At present, there is enormous value in modernizing certain judicial processes for two reasons – one, to limit face-to-face interactions between judicial staff, defence counsel and an Accused person, and two, to mitigate the consequences of what can only be described as colossal delay.
In reducing operations, the majority of criminal trials scheduled between March 18, 2020 and June 1, 2020, have been adjourned generally to dates in June and July, 2020. Cases that are deemed to be of an urgent nature will be able to proceed, although in a procedural sense, things will look different – for example, witnesses who would ordinarily appear before the Court to give evidence may be authorized to testify via video. For the most part, however, trials will proceed at a date that is likely much later than originally anticipated.
The situation is more grim for accused persons in custody awaiting their trial. Inmates are, of course, among the most vulnerable to contracting the novl coronavirus – a concern that was a topic of discussion before the courts closed – but didn’t really become part of the actual narrativeuntil it was too lateTrials for accused persons in custody have also been adjourned (for trials scheduled between March 23 and May 16, 2020). Sentencing hearings and bail hearings for accused persons will proceed. This could be positive – for some, it might result in their immediate release from the correctional system. For others, further incarceration for as little as an additional 90 days in custody will be devastating, a potential death sentence.
It is far too early to gauge how overwhelmed the court system will be at the return to business as usual – but when you consider that there was ahugebacklogbefore COVID-19 shut it all down, it seems only reasonable that extreme measures – such as implementing night/weekend court, and permanently authorizing certain modernization measures – will need to be taken to truly return to normal.
“Not only is this a concern with the possibility of misidentifying someone and leading to wrongful convictions, it can also be very damaging to our society by being abused by law enforcement for things like constant surveillance of the public”
– Nicole Martin, Forbes contributor
Star Trek. Back to the Future. District 9. I, Robot. These are only a few examples of films that have relied on biometrics – more commonly referred to as Facial Recognition – as a theme for entertainment. All are fiction based and while you may have thought of biometrics as a tool used by elusive government agencies like the FBI and CIA, that isn’t the case at all. Advancements in biometric technology have been seized upon by various law enforcement and government agencies across Canada – creating serious concerns from privacy and civil liberty advocates, and of course, criminal defence counsel.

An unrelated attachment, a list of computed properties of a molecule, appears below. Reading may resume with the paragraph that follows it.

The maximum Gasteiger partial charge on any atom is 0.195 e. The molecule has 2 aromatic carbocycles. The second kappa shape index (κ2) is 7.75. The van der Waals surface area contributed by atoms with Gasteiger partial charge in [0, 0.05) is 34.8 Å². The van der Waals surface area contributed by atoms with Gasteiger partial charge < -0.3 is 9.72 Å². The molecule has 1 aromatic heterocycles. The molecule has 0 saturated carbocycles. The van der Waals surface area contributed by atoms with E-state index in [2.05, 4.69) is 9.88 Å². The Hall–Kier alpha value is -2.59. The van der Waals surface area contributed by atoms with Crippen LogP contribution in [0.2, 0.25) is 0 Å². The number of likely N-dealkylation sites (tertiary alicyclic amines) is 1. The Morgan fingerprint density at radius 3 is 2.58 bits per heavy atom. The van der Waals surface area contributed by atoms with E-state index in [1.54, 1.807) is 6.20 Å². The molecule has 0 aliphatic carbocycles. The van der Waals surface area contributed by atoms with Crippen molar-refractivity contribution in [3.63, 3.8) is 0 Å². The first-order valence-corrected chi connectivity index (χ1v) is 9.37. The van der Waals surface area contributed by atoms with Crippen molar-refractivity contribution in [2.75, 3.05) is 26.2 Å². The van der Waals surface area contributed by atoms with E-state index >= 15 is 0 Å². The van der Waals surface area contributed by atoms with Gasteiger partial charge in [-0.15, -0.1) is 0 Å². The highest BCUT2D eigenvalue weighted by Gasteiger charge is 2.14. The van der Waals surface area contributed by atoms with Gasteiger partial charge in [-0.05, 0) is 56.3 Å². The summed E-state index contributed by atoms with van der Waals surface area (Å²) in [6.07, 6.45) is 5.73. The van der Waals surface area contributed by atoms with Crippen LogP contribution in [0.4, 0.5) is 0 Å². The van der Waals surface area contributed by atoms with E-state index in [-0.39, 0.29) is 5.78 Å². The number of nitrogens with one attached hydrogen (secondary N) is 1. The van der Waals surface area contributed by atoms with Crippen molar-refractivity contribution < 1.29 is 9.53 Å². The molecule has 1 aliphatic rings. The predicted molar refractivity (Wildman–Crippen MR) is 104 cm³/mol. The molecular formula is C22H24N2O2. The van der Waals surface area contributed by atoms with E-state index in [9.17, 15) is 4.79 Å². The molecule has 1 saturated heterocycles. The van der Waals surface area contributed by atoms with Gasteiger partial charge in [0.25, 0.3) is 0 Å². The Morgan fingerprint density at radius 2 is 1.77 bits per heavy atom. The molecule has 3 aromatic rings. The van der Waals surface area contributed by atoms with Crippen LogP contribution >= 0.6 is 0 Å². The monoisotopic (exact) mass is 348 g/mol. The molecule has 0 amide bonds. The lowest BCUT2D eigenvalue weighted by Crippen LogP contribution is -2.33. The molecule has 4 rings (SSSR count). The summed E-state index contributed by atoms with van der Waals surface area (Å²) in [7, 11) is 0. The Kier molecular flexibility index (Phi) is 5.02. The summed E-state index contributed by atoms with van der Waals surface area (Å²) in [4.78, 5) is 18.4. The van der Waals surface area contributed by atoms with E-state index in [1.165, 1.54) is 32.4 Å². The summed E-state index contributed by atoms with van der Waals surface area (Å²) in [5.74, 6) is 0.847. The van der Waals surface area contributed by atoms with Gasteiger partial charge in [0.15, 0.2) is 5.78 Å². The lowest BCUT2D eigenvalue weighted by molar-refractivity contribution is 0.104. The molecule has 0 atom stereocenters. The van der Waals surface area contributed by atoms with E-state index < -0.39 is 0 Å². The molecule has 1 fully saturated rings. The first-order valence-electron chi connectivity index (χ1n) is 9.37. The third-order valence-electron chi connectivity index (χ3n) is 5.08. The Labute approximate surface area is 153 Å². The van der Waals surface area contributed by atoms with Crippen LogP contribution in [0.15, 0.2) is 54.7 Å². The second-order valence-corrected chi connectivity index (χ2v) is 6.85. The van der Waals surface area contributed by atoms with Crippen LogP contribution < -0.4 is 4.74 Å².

TheCalgary Police Service began using Facial Recognition technology in 2014. The system they use, known as NeoFace Reveal, works by analyzing an uploaded image and translating it into a mathematical pattern known as an algorithm. The image is then logged in a database and used for comparison against other uploaded images.
The Toronto Police Service hopped on board too. They reported uploading 800,000 images into their Repository for Integrated Criminalistic Imaging, orRICIby 2018. Their use of biometrics began with a trial in 2014, and in 2018,the Service purchaseda system at a cost of about $450,000. Between March and December of 2018, the Toronto Police Service ran 1,516 searches, with about 910 of those searches (or 60%) resulting in a potential match. Of those potential matches, approximately 728 people were identified (about 80%). There were no statistics provided in relation to ethnicity, age, or gender, however,research has raised concernsabout disproportionate effects of biometrics as it relates to people of color.
Manitoba Police do not currently use biometric technology as an investigative tool, although the idea wasfloatedaround in 2019 after the commission of a report concerning growing crime rates in Winnipeg’s downtown core. The Provincial government in Manitoba went so far as to suggest that this technology could be used to identify violent behavior – which sounds a lot like active surveillance, an unethical use of biometrics, which demonstrates one of the most profound concerns surrounding use of this technology. And while it is only a matter of time until the Manitoba Police do use this technology,many retailers in the province are already using it.
At home here in British Columbia, the Vancouver Police Department denies using Facial Recognition technology as a mechanism to investigate crime – in fact, back in 2011,they turned down ICBC’s offerto assist in identifying suspects involved in the Vancouver Stanley Cup Riots with the aid of their software. The office of the BC Privacy Commissioner confirmed that any use of ICBC’s facial recognition data by the VPD would amount to a breach of privacy for its customers.The office of the Privacy Commissioner of Canada has been keeping track since at least 2013 –yet, there is little regulation of the use of biometrics in public and private sectors.
The same cannot be said for the RCMP in British Columbia, who, as recently as two weeks agorefused to confirm or deny use of biometrics as an investigative tool,but questions have been raised as to whether or not the RCMP is a client ofClearview AI, a facial recognition startup pioneered by US citizen Hoan Ton-That. Clearview’s work has not gone unnoticed – Facebook and Twitter have issued cease and desist letters, making it very clear that they do not support Clearview’s objectives. Google issued a cease and desist letter as well – however, their position on biometrics is fuzzy – especially since they are trying to make advancements in this area as well. So far, though, they have come under fire for their tactics and the results that have been generated.
The Canadian Government’s position on the use of biometrics is established on their website.When you submit your biometric information at Service Canada (for example), your information isn’t actually stored there, rather, it is sent to the Canadian Immigration Biometric Identification System, where it will remain for a period of 10 years. Further, your biometrics information will be shared with the United States, Australia, New Zealand and the United Kingdom. And yes – you can refuse to provide this information – but it will likely put a kink in your travel plans.